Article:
All in all, I found Pink Ribbons, Inc. to be thought-provoking. While much of it was not new to me, seeing all this stuff compiled together in a movie format was powerful and well worth the ninety minutes or so of viewing time. The movie ends with the message to viewers that their actions matter; each of us can help facilitate change.

When ordinary people do a simple thing, it changes the world. 

And that’s a pretty empowering message don’t you think?

So, two thumbs up from my house!

NOTE: Click on the image below to view the movie’s trailer.

Have you seen Pink Ribbons, Inc. or do you plan to?

If you have, what’s something that “stuck” with you the most?

Do have any thoughts (any kind) about this movie to share?

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Edit Update:  Pink Ribbons Inc. is available to watch on Amazon Prime


Pink Ribbons, Inc. - My Review #Pinktober #pinkribbons







27 thoughts to “Pink Ribbons, Inc. – My Review”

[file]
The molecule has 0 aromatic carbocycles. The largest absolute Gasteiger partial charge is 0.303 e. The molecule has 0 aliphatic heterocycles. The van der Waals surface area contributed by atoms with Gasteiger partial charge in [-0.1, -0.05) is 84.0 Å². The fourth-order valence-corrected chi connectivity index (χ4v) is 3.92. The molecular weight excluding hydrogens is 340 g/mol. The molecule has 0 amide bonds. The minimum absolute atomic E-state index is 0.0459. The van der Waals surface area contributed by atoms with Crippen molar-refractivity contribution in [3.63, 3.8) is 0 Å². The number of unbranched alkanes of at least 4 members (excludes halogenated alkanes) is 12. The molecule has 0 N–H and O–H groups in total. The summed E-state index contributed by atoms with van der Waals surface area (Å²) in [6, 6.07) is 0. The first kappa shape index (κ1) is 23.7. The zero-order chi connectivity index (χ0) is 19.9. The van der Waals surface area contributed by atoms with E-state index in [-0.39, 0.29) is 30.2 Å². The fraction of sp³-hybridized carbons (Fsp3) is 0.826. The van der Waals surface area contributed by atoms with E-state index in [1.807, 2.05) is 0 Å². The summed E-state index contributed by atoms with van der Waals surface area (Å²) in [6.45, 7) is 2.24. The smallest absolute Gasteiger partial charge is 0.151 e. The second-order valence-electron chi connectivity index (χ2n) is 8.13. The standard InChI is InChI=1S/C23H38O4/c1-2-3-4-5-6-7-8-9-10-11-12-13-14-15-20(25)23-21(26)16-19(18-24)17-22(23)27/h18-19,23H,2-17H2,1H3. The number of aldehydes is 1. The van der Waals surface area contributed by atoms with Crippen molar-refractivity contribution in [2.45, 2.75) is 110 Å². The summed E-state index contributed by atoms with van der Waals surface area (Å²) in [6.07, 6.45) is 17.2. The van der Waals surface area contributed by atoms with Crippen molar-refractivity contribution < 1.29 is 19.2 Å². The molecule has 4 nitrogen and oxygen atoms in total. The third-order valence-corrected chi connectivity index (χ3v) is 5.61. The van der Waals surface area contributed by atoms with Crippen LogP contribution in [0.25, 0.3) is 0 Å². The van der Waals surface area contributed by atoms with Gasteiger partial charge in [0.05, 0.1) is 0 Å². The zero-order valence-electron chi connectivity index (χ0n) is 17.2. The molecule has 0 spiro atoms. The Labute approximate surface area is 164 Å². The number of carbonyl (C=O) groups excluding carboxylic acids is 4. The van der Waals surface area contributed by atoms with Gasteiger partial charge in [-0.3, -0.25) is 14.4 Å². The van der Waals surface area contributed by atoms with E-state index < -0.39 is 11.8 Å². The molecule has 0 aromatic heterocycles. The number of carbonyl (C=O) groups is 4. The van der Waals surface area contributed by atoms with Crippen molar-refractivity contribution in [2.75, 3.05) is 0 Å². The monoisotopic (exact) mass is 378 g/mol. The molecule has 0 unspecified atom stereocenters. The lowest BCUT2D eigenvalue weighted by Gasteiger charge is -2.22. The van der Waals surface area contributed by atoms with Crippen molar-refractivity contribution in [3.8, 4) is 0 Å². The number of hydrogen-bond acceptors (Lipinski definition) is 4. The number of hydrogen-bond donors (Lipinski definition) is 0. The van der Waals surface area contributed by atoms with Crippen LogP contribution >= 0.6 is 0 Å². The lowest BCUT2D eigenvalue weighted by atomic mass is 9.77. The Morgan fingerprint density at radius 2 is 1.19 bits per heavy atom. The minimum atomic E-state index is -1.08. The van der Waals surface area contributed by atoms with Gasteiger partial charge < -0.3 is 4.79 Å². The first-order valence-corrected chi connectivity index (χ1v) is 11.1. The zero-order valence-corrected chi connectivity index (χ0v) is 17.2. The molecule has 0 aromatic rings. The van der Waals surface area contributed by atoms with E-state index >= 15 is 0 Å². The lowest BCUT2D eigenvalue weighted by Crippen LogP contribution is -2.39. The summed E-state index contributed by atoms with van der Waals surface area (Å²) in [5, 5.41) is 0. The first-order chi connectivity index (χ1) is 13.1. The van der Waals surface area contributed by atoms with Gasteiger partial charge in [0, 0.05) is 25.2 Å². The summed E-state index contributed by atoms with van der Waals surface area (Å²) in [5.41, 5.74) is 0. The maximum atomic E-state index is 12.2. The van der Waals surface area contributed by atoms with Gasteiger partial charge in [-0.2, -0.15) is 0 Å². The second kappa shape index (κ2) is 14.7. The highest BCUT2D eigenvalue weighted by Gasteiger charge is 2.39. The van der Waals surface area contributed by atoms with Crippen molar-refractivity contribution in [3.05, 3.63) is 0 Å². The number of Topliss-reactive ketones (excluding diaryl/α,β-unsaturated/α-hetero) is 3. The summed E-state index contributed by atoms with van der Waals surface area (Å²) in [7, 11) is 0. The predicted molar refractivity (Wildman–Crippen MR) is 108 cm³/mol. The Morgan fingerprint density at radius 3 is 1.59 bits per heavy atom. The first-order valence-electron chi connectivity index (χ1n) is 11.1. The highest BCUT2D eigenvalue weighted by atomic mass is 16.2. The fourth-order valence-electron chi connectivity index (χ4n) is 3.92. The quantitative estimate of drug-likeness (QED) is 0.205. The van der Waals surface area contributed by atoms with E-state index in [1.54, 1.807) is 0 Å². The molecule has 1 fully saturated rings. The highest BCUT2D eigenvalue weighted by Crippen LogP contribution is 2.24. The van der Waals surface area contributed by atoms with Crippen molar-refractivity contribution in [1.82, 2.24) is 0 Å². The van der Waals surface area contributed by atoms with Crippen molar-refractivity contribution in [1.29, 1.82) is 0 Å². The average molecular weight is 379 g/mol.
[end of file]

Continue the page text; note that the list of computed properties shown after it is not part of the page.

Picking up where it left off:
1. Nancy, thanks so much for your insights. Have heard much about it, but haven’t had the opportunity to see it. You’ve now enticed me to order it. I was disappointed in the slow progression of the movie state-by-state. Great marketing ploy, but limits that number who see it, which doesn’t help the cause.

    1. Cj, I hope you do see it, I’d be interested in your opinion about it. Yes, the release seemed pretty limited, but I suppose it’s all about the size of the budget. Overall, it’s quite good. Thanks so much for commenting.

  2. Thanks so much for writing this. It’s encouraging to see pink questions elbowing their way through the pervasive images set forth by Komen and others. “Attacked softly” is a great phrase.

    Where the money is going — and all the ads, campaigns, jobs (it takes a lot of people to make all that crap) — boggles my mind.

    Keep at it. All our voices are growing into a louder chorus.

    1. Jody, I love how the movie raises so many questions. I was actually expecting it to be more “scathing,” not sure why and I thought Komen was attacked softly in it. The amount of money involved is really staggering. Guess we have to keep on talking about it. As you said, more voices makes for a louder chorus. Thanks for chiming in, Jody.

  3. Hi Nancy,